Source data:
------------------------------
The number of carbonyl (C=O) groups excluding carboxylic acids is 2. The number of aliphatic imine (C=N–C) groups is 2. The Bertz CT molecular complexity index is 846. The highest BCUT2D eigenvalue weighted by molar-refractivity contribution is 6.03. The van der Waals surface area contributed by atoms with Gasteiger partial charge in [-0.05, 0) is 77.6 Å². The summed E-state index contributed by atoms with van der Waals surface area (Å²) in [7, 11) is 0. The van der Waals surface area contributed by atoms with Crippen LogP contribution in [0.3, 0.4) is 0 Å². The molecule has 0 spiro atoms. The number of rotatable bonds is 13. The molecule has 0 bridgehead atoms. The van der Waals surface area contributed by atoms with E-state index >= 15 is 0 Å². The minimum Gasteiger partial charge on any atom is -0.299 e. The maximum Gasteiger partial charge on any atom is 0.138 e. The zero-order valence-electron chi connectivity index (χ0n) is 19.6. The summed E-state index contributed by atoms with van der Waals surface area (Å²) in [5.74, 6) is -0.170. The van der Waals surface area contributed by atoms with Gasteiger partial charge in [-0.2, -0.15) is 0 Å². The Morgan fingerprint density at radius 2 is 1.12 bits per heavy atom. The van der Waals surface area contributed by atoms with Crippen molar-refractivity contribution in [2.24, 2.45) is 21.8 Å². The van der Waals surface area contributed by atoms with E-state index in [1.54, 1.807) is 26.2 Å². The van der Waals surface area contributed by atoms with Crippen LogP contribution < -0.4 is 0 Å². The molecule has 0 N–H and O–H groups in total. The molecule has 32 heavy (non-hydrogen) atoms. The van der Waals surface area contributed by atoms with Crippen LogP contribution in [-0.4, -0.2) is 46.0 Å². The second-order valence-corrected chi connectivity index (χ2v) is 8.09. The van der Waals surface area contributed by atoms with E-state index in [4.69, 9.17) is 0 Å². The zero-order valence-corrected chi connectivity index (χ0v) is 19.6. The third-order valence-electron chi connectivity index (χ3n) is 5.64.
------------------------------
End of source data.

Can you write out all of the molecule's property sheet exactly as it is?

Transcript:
The number of carbonyl (C=O) groups excluding carboxylic acids is 2. The number of aliphatic imine (C=N–C) groups is 2. The Bertz CT molecular complexity index is 846. The highest BCUT2D eigenvalue weighted by molar-refractivity contribution is 6.03. The van der Waals surface area contributed by atoms with Gasteiger partial charge in [-0.05, 0) is 77.6 Å². The summed E-state index contributed by atoms with van der Waals surface area (Å²) in [7, 11) is 0. The van der Waals surface area contributed by atoms with Crippen LogP contribution in [0.3, 0.4) is 0 Å². The molecule has 0 spiro atoms. The number of rotatable bonds is 13. The molecule has 0 bridgehead atoms. The van der Waals surface area contributed by atoms with E-state index >= 15 is 0 Å². The minimum Gasteiger partial charge on any atom is -0.299 e. The maximum Gasteiger partial charge on any atom is 0.138 e. The zero-order valence-electron chi connectivity index (χ0n) is 19.6. The summed E-state index contributed by atoms with van der Waals surface area (Å²) in [5.74, 6) is -0.170. The van der Waals surface area contributed by atoms with Gasteiger partial charge in [-0.2, -0.15) is 0 Å². The Morgan fingerprint density at radius 2 is 1.12 bits per heavy atom. The van der Waals surface area contributed by atoms with Crippen molar-refractivity contribution in [2.24, 2.45) is 21.8 Å². The van der Waals surface area contributed by atoms with E-state index in [1.54, 1.807) is 26.2 Å². The van der Waals surface area contributed by atoms with Crippen LogP contribution < -0.4 is 0 Å². The molecule has 0 N–H and O–H groups in total. The molecule has 32 heavy (non-hydrogen) atoms. The van der Waals surface area contributed by atoms with Crippen LogP contribution in [-0.4, -0.2) is 46.0 Å². The second-order valence-corrected chi connectivity index (χ2v) is 8.09. The van der Waals surface area contributed by atoms with E-state index in [4.69, 9.17) is 0 Å². The zero-order valence-corrected chi connectivity index (χ0v) is 19.6. The third-order valence-electron chi connectivity index (χ3n) is 5.64.